FILED: October 5, 2006

IN THE SUPREME COURT OF THE STATE OF OREGON

ROBBIE T. DAVIS,

Petitioner on Review,

v.

BOARD OF PAROLE AND POST-PRISON SUPERVISION,

Respondent on Review.

(CA A120534; SC S52803)

On review from the Court of Appeals.*

Argued and submitted May 9, 2006.

Rebecca A. Duncan, Chief Deputy Public Defender, Salem, argued the cause and filed the brief for petitioner on review. With her on the brief was Peter A. Ozanne, Executive Director, Office of Public Defense Services, and Peter Gartlan, Chief Defender, Legal Services Division.

Judy C. Lucas, Assistant Attorney General, Salem, argued the cause and filed the brief for respondent on review. With her on the brief were Hardy Myers, Attorney General, and Mary H. Williams, Solicitor General.

Before De Muniz, Chief Justice, and Carson, Gillette, Durham, Riggs,** Balmer, and Kistler, Justices.

KISTLER, J.

The decision of the Court of Appeals and the order of the Board of Parole and Post-Prison Supervision are affirmed.

*Appeal from a Final Order of the Board of Parole and Post-Prison Supervision. 200 Or App 366, 114 P3d 1138 (2005).

** Riggs, J., retired September 30, 2006, and did not participate in the decision of this case.

KISTLER, J.

ORS 144.228(1)(b) provides that the Board of Parole and Post-Prison Supervision (board) shall give a prisoner who has been sentenced as a dangerous offender a release date "if the condition [that] made the prisoner dangerous is absent or in remission." (1) In this case, the board did not set a release date for petitioner because it found by a preponderance of the evidence that the condition that made him dangerous was not absent or in remission. Petitioner argues that due process requires the board to set a release date unless it finds by clear and convincing evidence that the condition that made him dangerous is still present. The Court of Appeals held that due process requires only proof by a preponderance of the evidence and affirmed the board's order. Davis v. Board of Parole, 200 Or App 366, 373, 114 P3d 1138 (2005). We affirm the Court of Appeals decision but for a different reason.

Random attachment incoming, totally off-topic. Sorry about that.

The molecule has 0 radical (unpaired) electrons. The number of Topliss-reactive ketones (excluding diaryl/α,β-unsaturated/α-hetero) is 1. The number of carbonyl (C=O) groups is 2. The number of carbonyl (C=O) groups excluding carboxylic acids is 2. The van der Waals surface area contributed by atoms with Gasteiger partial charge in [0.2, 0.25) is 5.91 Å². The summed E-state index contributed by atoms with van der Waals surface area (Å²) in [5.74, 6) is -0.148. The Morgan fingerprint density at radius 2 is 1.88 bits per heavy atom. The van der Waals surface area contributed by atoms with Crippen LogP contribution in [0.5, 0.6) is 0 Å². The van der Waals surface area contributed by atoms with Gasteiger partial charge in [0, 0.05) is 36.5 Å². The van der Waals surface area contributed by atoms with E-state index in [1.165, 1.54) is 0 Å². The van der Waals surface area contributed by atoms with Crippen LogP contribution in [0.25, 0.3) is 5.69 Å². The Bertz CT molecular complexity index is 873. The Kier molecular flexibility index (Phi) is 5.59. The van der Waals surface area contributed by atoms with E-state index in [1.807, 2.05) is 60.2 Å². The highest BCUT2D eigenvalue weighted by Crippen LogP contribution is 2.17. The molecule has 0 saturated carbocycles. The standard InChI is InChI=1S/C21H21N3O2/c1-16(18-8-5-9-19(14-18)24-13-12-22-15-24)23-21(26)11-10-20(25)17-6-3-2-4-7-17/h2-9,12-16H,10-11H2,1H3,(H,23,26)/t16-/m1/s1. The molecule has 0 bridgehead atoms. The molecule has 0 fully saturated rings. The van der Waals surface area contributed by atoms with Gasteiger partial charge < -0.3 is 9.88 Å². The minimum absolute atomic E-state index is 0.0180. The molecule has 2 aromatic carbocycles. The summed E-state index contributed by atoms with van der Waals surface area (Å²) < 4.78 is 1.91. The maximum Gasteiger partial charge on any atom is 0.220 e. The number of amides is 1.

In 1991, petitioner entered the home of an 87-year-old woman and raped her. A jury convicted petitioner of first-degree rape and first-degree burglary. On the rape conviction, the trial court sentenced petitioner as a dangerous offender, finding that he suffered "from a severe personality disorder indicating a propensity toward crimes that seriously endanger the life and safety of others." See ORS 161.725(1) (stating conditions for dangerous offender sentences). The trial court imposed a 30-year sentence on the rape conviction and a consecutive six-month sentence on the burglary conviction.

In 2002, the board held a parole consideration hearing to decide whether to set a release date for petitioner. At that hearing, the board considered petitioner's testimony, a current psychological evaluation of petitioner, and the history of petitioner's behavior in prison. The board found by a preponderance of the evidence that the condition that made petitioner dangerous (a severe personality disorder) was not absent or in remission. The board did not set a release date for petitioner but instead scheduled another parole consideration hearing for him.